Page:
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Kelman, N. (1954). Goals of Analytic Therapy: A Personal Viewpoint. Am. J. Psychoanal., 14(1):105-114.

(1954). American Journal of Psychoanalysis, 14(1):105-114

Goals of Analytic Therapy: A Personal Viewpoint

Norman Kelman, M.A.

An Attempt was made in a recent course1 to discuss healthy and neurotic alternatives Man creates. It was found by the participants that the presentation and discussion of the pathological material was far more abundant and well defined than that which considered the healthy alternatives.

This paper is an attempt to state more clearly the goals of psychoanalytic therapy, those healthy alternatives we are out for in our treatment of patients. This is particularly important since assumptions, goals and methods are intimately related. It is often stated that having preconceived goals encourages the analyst to mold his patient and thus create a Pygmalion-like relationship. However, if goals are not contradictory and contain the notion of freedom and individuality, this is not likely.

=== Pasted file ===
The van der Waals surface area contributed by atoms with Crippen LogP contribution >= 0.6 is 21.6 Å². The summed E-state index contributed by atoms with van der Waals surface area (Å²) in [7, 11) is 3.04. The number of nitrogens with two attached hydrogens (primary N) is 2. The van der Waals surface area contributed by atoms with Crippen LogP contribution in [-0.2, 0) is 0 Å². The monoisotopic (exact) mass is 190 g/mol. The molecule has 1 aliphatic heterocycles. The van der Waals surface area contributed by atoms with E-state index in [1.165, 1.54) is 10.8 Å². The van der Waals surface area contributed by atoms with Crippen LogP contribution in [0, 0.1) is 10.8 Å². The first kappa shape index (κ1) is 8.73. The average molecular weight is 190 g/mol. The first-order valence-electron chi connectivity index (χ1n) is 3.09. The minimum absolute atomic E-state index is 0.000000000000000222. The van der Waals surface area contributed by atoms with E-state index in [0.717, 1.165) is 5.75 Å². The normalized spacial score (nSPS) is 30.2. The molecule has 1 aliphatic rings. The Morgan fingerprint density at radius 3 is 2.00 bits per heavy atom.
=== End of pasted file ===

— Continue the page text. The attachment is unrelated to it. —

Of greater importance is the fact that we do operate with assumptions, whether we are aware of them or not. Contained in the seeming clarity of our descriptions of pathology there are standards against which we are measuring. In analysis, when we speak of blind spots, or the analyst's neurotic remnants affecting therapy, we are speaking of unconscious assumptions of values. Thus, the analyst who has difficulties in human relations may overvalue independence and support those trends in a person which isolate him still further from people, although in the sincere belief that he is moving toward greater self-reliance.

Starting with the fact that we have a preconceived point of view, it is then our responsibility to be aware of this and to question its inner consistency and its relation to our methods.

[This is a summary or excerpt from the full text of the book or article. The full text of the document is available to subscribers.]

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